Some things to remember:
Wear a protective fire-resistant apron or similar garb, and mitts that reach up to your forearms to avoid burns.
Keep you grill’s gas cylinder AWAY from your house or flammable structures.
Check for leaks often by sprinkling soapy water around the gas valve; if there’s a leak, bubbles will form. Never check for a gas leak by using a match. This can happen.
Make sure the gas is off whenever the grill is not in use.
If using a charcoal grill, only use lighter fluid specified for charcoal grills. NEVER USE GASOLINE. Also never add more lighter fluid once a fire has already started; if needed, add small sticks or other tinder to augment the flame.
When finished, douse coals with water before disposing of them in the trash.
Popular culture has largely portrayed a lightning strike as an event akin to winning the lottery or another extremely improbable occurrence. However, better data collection efforts over the last decade have shown lightning’s danger to be underrated at best.
To put the statistics in perspective:
According to the Lightning Protection Institute (LPI), lightning strikes thousands of people each year, injuring a few more than 1,000. Have you ever been afraid to go swimming after watching ‘Jaws’? Well the probability of being struck by lightning is approximately 30 times more likely than being attacked by a shark. You should be watching the sky, not the water around you!
I personally know two people who have been struck by lightning; one lived, one did not. While this is entirely anecdotal evidence, it does beg a question as to why lightning is generally not taken seriously as a threat. My personal theory is that it’s a combination of the misconception that lightning strikes are extremely rare and the commonness with which we encounter lightning.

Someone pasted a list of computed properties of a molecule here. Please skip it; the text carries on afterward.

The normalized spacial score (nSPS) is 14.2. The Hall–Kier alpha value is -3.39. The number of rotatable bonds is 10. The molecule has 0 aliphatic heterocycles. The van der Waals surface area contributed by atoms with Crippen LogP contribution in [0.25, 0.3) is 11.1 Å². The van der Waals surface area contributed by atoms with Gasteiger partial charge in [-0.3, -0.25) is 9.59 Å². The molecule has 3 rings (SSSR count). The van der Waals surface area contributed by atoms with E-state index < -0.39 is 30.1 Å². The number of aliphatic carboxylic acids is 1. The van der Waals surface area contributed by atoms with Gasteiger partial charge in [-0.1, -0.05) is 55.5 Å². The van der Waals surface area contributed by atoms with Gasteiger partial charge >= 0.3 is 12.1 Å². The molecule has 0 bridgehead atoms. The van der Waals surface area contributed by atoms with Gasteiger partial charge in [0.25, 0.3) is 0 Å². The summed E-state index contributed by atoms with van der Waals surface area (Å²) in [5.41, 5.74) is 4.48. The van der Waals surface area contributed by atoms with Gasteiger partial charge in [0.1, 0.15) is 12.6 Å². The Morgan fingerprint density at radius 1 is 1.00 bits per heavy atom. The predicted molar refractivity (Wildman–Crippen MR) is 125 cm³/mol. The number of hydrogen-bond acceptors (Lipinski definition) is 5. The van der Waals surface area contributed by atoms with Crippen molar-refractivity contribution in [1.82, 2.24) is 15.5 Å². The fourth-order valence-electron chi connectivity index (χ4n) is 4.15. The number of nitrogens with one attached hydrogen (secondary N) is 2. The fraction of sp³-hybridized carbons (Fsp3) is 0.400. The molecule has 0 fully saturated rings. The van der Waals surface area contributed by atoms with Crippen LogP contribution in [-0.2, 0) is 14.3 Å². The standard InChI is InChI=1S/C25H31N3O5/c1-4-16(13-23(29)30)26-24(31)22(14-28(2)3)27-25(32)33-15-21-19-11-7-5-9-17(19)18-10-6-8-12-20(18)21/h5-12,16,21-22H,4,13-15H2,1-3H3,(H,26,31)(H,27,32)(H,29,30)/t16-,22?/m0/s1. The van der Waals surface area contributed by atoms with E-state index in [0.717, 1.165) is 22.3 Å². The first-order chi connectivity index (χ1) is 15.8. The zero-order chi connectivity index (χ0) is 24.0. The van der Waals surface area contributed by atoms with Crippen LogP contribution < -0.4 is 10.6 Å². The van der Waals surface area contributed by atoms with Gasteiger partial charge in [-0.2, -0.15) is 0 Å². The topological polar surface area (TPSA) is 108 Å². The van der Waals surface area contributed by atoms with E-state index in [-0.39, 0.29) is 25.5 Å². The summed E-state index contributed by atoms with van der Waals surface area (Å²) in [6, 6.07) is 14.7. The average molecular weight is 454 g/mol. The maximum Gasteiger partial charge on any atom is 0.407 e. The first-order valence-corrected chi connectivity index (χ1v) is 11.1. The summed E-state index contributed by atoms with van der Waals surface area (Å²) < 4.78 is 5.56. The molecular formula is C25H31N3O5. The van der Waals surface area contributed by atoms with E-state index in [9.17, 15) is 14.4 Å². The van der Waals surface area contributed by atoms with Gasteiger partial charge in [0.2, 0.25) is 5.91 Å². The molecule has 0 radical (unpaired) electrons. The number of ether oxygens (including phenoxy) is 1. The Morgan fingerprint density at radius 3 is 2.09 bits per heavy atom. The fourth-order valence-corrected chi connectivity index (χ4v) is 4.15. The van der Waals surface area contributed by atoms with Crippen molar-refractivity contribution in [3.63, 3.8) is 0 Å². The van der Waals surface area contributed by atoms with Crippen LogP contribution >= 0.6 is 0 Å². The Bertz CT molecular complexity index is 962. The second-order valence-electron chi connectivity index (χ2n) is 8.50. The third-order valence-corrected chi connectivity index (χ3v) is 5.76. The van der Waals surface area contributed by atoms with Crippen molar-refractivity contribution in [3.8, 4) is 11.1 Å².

Lightning can also be very damaging to property; according to the Insurance Information Institute (I.I.I.), there were 213,000 lightning related claims last year. These losses include damage to expensive electronics and structural fires. The I.I.I. further estimates that the average lightning claim to be $4,846.
Lightning never strikes the same place twice. Wrong. Lightning often strikes the same place twice, especially if that place is tall, metallic, and isolated. While we’ll forgive you for using the expression in casual conversation, don’t believe it to be true.
You are safe from lightning if you can see the sky. Wrong again. Lightning often strikes outside the area of a thunderstorm or rainstorm, sometimes several miles away. Just because the storm is not overhead does not mean you are safe.
Lightning rods attract lightning. Wrong. Lightning rods provide a safe place to ground the surge of electricity should lightning strike.
Lightning Warning Signs:
If you are caught in a storm, pay attention to how you feel. If your skin beings to tingle, you hair stands on end, you smell an acrid odor in the air, or you get a metallic taste in your mouth, you might be about to experience a lightning strike. Get low to the ground and follow the steps below. What to do and not to do (Compiled from the I.I.I, LPI, & Essortment):
Stay away from bodies of water, such as lakes and swimming pools – even indoor swimming pools.
Stay clear of isolated trees, flagpoles, telephone poles, hills, and rooftops. Get out into an open field or road.
Of course NEVER touch metal objects such as wire fences, golf clubs, aluminum baseball bats, bicycles, during a lightning storm.
If you are caught out doors during a thunderstorm, crouch down and keep your head as low as possible and only let your feet touch the ground – rock forward on your toes if possible to get as much of your feet off the ground. Do not touch the ground with your hands to balance yourself.
NEVER lie down on the ground – you want as much of you off the ground as possible. The electrical current from a nearby lightning strike can travel toward you along wet ground.
Even indoors you must use common sense. Always stay away from electrical appliances, metal pipes, get off the phone, stay out of the shower and bathtub and do not use any wired appliance.
If you are caught outside with a small child, hold the child on your lap up off the ground as you crouch around them.